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  • 3.

    What is a modified program?

    • (From B.C. Ministry) “A modified program has learning outcomes which are substantially different from the prescribed curriculum, and specifically selected to meet the student’s special needs. For example, a Grade 9 student in a modified math program might be focussed on functional computational skills in the context of handling money and personal budgeting. Or in Language Arts, a Grade 5 student may be working on recognition of common signs and use of the phone. In these examples, the learning outcomes are substantially different from those of the curriculum for most other students. The student’s program may include some courses that are adapted. The student’s transcript needs to indicate those courses that are modified.” Any decisions to create a modified program for a student need to be done in consultation with the parent, SBT, and administrator in order to follow a procedure that prevents problematic implications. It is crucial to address how and why the decision was made to place the student in question on a modified program.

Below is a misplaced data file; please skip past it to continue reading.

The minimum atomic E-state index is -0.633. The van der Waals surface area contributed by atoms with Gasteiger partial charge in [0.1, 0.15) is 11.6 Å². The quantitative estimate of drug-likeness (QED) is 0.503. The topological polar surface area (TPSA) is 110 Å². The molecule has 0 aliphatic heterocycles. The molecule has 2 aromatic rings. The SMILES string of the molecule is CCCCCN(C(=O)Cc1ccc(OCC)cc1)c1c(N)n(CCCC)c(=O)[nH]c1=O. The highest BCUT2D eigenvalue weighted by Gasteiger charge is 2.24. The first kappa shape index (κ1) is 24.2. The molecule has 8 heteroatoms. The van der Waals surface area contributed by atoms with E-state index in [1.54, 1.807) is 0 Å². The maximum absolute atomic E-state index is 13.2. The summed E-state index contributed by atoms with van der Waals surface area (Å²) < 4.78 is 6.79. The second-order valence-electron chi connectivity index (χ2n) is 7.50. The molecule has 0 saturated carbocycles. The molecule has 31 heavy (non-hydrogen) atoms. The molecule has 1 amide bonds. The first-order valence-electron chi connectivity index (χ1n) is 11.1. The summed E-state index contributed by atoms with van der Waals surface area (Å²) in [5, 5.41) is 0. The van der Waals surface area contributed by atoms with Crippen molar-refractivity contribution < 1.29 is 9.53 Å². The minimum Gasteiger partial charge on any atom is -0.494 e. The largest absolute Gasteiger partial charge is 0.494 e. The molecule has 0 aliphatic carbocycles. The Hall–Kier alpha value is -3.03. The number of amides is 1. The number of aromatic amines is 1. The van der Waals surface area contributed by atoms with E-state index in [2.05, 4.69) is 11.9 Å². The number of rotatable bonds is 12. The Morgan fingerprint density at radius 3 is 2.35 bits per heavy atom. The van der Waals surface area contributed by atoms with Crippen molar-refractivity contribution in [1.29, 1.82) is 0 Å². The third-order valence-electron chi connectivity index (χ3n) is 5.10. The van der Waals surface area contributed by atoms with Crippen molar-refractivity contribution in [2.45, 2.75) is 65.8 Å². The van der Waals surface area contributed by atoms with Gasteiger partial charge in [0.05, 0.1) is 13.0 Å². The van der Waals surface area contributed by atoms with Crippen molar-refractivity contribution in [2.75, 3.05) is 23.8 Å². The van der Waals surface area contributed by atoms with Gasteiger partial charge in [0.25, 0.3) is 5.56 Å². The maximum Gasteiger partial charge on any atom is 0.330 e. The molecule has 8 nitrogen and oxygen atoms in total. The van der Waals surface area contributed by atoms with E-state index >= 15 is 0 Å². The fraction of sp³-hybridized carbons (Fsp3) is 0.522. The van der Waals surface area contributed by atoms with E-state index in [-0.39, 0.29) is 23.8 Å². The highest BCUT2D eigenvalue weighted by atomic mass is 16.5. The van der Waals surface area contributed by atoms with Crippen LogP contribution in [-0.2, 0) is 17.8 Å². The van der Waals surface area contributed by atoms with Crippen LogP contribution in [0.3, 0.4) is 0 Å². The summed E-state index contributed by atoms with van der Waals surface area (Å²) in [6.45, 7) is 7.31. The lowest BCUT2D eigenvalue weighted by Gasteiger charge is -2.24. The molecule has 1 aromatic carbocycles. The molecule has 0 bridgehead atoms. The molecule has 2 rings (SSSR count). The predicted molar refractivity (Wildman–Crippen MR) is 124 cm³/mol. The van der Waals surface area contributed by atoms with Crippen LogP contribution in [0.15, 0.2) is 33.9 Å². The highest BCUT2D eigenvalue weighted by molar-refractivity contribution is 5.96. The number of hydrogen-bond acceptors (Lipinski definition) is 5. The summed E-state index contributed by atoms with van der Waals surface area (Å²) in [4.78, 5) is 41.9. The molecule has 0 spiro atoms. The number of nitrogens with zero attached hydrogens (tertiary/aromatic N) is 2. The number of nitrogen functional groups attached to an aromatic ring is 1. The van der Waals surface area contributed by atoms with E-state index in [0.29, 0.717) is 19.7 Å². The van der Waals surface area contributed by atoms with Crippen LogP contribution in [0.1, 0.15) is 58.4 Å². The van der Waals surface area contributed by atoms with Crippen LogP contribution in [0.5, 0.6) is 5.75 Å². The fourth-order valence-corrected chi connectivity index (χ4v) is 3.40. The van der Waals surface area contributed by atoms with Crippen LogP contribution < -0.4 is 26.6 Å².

• 4.

    What are the different types of adaptations?

    • Frequently they are referred to as adaptations of presentation, assessment, format and tools

      • o

        Rate adjustment – more time to process or complete a task, un-timed tests

        • o

          Strategy Instruction – Show students a technique to strengthen a breakdown point such as rehearsal and self- testing

        • o

          Use of supports or aids such as a calculator, assistive technology (e.g. Dragon Speaking – speech to text) etc.

        • o

          Volume adjustment – given a smaller amount of material to produce or process (shorter report or fewer math problems)

        • o

          Format adjustment – presented in a manner that the student can process more effectively (e.g. films, oral reports, taped)

        • o

          Feedback System – Use of alternative evaluations such as performance assessments, authentic assessments, daily or weekly assessment, variety of types of tests

        • o

          Prioritization – Certain task components are stressed over others; for example, the student is asked to concentrate on the ideas rather than the spelling or grammar; use of the writing process (editing and proofreading at the end)

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